But the exhaustion requirement may be overcome if the petitioner establishes futility. Exhaustion is futile if “there is an absence of available State corrective process” or “circumstances exist that render such process ineffective to protect the rights of the applicant.” 28 U.S.C. § 2254(b)(1)(B)(i)-(ii). In other words, there must be no opportunity to obtain redress in state court or the state process must be so clearly deficient as to render futile any effort to obtain relief. See Duckworth v. Serrano, 454 U.S. 1, 3 (1981) (per curiam). The Second Circuit has found that futility may arise in cases of inordinate delay. See, e.g., Cody v. Henderson, 936 F.2d 715, 718 (2d Cir. 1991) (nine-and-one-half-years delay); Mathis v. Hood, 851 F.2d 612, 614 (2d Cir. 1988) (six-year delay). The Second Circuit has refused to set any definitive amount of time that would constitute sufficient delay. Simmons v. Reynolds, 898 F.2d 865, 870 (2d Cir. 1990). A district court in this Circuit also has found the futility exception applies when exhaustion would effectively moot the present claims for relief. See Hill v. Mance, 598 F.Supp.2d 371, 375-76 (W.D.N.Y. 2009). In both cases, however, the absence of state corrective process must be attributable to the state, not the petitioner. Cf. Brown v. Scully, 1987 WL 15901, at *2 (E.D.N.Y. Aug. 5, 1987).

         The parties do not dispute that the claims are unexhausted, that those claims may be raised in state court, and that the process is now properly being utilized. The issue is whether Jumpp has demonstrated that the state corrective process is so clearly deficient as to render futile any effort to obtain relief. He has not. He offers two reasons, but neither are persuasive.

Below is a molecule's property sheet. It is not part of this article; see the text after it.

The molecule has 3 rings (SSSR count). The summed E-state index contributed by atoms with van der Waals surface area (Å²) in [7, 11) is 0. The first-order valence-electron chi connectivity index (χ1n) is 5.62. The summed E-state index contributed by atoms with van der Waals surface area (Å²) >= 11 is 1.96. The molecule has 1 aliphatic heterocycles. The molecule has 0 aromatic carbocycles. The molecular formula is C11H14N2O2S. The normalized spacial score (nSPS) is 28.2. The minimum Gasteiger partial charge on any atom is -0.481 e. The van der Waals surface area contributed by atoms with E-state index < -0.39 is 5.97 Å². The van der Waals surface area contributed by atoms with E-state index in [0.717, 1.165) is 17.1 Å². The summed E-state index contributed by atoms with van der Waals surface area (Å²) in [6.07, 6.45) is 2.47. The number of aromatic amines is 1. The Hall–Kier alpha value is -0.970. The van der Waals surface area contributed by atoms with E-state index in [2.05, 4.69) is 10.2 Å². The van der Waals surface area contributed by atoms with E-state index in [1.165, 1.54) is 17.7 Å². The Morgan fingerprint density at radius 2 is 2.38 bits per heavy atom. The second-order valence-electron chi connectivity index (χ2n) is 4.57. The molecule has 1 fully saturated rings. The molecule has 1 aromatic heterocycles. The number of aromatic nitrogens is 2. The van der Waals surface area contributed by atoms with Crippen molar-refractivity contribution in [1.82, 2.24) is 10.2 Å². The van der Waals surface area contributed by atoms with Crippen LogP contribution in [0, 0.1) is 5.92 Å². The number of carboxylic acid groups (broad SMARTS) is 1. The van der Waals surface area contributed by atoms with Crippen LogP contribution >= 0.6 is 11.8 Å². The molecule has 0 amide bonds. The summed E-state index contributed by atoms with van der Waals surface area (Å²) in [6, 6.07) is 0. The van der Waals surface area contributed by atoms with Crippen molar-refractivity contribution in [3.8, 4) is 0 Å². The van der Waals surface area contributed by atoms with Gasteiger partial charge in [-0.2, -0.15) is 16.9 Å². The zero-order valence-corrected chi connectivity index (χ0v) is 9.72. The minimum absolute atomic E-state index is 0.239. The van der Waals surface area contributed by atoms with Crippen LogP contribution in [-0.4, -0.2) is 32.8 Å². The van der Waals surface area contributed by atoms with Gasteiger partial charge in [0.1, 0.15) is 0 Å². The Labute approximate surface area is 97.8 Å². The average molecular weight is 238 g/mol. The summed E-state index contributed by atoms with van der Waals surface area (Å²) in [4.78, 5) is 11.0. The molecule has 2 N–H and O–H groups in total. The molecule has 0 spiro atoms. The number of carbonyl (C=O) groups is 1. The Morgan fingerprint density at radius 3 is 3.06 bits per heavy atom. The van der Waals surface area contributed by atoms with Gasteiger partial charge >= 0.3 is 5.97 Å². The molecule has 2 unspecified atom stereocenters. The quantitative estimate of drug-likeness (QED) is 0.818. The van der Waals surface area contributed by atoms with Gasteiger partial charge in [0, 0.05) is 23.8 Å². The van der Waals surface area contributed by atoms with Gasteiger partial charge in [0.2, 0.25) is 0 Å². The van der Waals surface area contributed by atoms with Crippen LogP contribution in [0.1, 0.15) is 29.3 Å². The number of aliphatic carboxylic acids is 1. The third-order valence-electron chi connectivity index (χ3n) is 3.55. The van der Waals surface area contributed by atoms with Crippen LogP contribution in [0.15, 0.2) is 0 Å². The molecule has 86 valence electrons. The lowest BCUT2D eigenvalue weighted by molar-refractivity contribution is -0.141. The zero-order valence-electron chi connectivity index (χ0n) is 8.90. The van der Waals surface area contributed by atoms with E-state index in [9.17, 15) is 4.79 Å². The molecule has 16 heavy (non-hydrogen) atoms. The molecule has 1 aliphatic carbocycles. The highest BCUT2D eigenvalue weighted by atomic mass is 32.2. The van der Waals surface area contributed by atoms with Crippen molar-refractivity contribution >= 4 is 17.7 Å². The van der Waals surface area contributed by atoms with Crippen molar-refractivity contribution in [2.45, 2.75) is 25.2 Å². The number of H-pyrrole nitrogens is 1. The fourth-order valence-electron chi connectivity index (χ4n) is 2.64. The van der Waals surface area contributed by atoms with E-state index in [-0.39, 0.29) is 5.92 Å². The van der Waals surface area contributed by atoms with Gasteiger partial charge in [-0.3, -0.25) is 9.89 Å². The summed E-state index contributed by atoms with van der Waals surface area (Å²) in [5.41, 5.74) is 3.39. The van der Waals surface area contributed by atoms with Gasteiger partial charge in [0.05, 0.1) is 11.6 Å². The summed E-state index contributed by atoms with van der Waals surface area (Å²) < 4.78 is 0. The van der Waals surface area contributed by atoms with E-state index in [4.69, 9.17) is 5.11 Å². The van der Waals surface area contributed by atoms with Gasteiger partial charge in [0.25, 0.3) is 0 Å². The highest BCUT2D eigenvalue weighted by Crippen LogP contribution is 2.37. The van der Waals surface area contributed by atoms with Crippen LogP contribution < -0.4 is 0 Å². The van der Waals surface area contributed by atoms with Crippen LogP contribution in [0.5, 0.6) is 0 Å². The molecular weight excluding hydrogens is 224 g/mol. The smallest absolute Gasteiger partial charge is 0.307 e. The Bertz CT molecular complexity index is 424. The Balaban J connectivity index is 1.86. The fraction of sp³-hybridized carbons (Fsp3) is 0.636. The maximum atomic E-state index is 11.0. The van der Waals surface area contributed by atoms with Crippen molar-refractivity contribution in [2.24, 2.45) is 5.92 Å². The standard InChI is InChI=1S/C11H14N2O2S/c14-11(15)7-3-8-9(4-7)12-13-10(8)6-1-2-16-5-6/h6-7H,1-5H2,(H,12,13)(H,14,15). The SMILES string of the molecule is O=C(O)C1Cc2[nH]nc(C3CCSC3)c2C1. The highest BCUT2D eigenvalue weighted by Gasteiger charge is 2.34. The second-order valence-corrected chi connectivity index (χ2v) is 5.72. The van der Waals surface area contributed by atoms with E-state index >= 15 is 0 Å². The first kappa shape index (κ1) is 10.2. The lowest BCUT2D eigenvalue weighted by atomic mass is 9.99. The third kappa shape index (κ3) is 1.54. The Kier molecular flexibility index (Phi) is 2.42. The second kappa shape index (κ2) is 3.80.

Jumpp first argues that a delay of three years is too long, implying both that the process was unreasonably delayed and that it was unreasonably long. Jumpp fails on either count. The three-year delay cannot be attributed to the State. The state habeas court attempted to appoint counsel, yet Jumpp failed to respond to that office’s “repeated requests” for information. Because of Jumpp’s repeated lack of diligence in failing to prosecute his case by responding, counsel could not be appointed until September 2014, approximately a year after Jumpp first filed his petition. A trial is set for October 2016. The state habeas proceeding appears to be moving along at a normal pace: the pleadings were closed several months after Jumpp’s counsel filed a notice of appearance, a scheduling order setting an October 2016 trial date was issued, and there has been docket activity as recently as January 2016. The only delay apparent from the state court docket is the delay occasioned by Jumpp's failure to prosecute. Nothing on the record in the state proceeding indicates that the case did not proceed timely in the ordinary course.

         The Court cannot say that two years is too long a period to resolve Jumpp’s habeas petition. Jumpp raises more than one claim, and the state court has set a trial date, implying the need to resolve factual disputes. Congress has set a goal that federal courts resolve cases within three years of the date they are filed. 28 U.S.C. § 476(a)(3). Even with Jumpp's failure to prosecute for a year, the case is on schedule to be resolved within that time standard. By that standard, the State’s disposition of a case within two years is imminently reasonable. Finally, Jumpp did not move to expedite his state case before invoking this Court’s jurisdiction. Cf. Mathis, 851 F.2d at 614 (ruling that exhaustion would be futile because common law writ of error coram nobis could not remedy the state appellate delay).

         Jumpp's second argument is that the current schedule effectively moots his claims. The Court disagrees, even assuming that Jumpp will be released from prison before his habeas proceeding goes to trial. See Levine v. Apker, 455 F.3d 71, 77 (2d Cir.2006) (holding that case or controversy exists where favorable appellate decision might prompt district court to “modify the length of [defendant’s] supervised release”). Even if his claims do become moot, neither the State’s inherent adjudication process or its processing of this particular case is at fault. Jumpp waited 569 days after his conviction became final before raising his claims (in a second habeas corpus petition). He waited almost a year to respond to the requests necessary to address his ...